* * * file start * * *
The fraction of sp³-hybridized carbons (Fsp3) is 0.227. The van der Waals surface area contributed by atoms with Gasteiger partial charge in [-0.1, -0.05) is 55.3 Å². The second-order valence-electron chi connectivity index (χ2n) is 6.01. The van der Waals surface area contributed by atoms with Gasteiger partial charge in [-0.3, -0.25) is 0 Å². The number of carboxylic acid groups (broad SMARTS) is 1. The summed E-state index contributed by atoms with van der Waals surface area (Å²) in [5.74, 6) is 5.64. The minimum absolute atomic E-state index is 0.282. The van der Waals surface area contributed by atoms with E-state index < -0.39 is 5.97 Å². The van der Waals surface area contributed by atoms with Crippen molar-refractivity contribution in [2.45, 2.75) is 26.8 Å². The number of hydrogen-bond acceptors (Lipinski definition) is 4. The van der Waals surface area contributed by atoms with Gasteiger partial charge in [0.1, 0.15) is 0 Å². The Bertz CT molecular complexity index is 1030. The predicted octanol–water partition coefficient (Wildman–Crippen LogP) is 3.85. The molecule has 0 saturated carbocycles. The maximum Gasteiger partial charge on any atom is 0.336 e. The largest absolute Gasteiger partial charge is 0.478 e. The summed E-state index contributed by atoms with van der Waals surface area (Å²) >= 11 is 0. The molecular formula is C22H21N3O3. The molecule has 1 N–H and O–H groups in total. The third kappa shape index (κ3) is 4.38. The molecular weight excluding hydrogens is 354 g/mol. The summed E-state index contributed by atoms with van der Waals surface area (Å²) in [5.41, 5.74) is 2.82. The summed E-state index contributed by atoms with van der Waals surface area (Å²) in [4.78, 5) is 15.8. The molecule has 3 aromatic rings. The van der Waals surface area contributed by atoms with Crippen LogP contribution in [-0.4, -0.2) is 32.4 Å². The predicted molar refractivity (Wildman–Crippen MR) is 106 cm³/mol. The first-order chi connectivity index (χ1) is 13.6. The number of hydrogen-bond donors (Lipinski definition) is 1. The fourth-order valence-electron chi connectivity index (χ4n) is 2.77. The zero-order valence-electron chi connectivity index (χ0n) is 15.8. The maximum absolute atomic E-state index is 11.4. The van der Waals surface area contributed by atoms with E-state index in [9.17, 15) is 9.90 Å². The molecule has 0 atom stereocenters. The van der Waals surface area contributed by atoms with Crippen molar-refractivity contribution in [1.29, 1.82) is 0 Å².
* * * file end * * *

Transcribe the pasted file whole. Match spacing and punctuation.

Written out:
The fraction of sp³-hybridized carbons (Fsp3) is 0.227. The van der Waals surface area contributed by atoms with Gasteiger partial charge in [-0.1, -0.05) is 55.3 Å². The second-order valence-electron chi connectivity index (χ2n) is 6.01. The van der Waals surface area contributed by atoms with Gasteiger partial charge in [-0.3, -0.25) is 0 Å². The number of carboxylic acid groups (broad SMARTS) is 1. The summed E-state index contributed by atoms with van der Waals surface area (Å²) in [5.74, 6) is 5.64. The minimum absolute atomic E-state index is 0.282. The van der Waals surface area contributed by atoms with E-state index < -0.39 is 5.97 Å². The van der Waals surface area contributed by atoms with Crippen molar-refractivity contribution in [2.45, 2.75) is 26.8 Å². The number of hydrogen-bond acceptors (Lipinski definition) is 4. The van der Waals surface area contributed by atoms with Gasteiger partial charge in [0.1, 0.15) is 0 Å². The Bertz CT molecular complexity index is 1030. The predicted octanol–water partition coefficient (Wildman–Crippen LogP) is 3.85. The molecule has 0 saturated carbocycles. The maximum Gasteiger partial charge on any atom is 0.336 e. The largest absolute Gasteiger partial charge is 0.478 e. The summed E-state index contributed by atoms with van der Waals surface area (Å²) >= 11 is 0. The molecular formula is C22H21N3O3. The molecule has 1 N–H and O–H groups in total. The third kappa shape index (κ3) is 4.38. The molecular weight excluding hydrogens is 354 g/mol. The summed E-state index contributed by atoms with van der Waals surface area (Å²) in [5.41, 5.74) is 2.82. The summed E-state index contributed by atoms with van der Waals surface area (Å²) in [4.78, 5) is 15.8. The molecule has 3 aromatic rings. The van der Waals surface area contributed by atoms with Crippen LogP contribution in [-0.4, -0.2) is 32.4 Å². The predicted molar refractivity (Wildman–Crippen MR) is 106 cm³/mol. The first-order chi connectivity index (χ1) is 13.6. The number of hydrogen-bond donors (Lipinski definition) is 1. The fourth-order valence-electron chi connectivity index (χ4n) is 2.77. The zero-order valence-electron chi connectivity index (χ0n) is 15.8. The maximum absolute atomic E-state index is 11.4. The van der Waals surface area contributed by atoms with E-state index in [9.17, 15) is 9.90 Å². The molecule has 0 atom stereocenters. The van der Waals surface area contributed by atoms with Crippen molar-refractivity contribution in [1.29, 1.82) is 0 Å².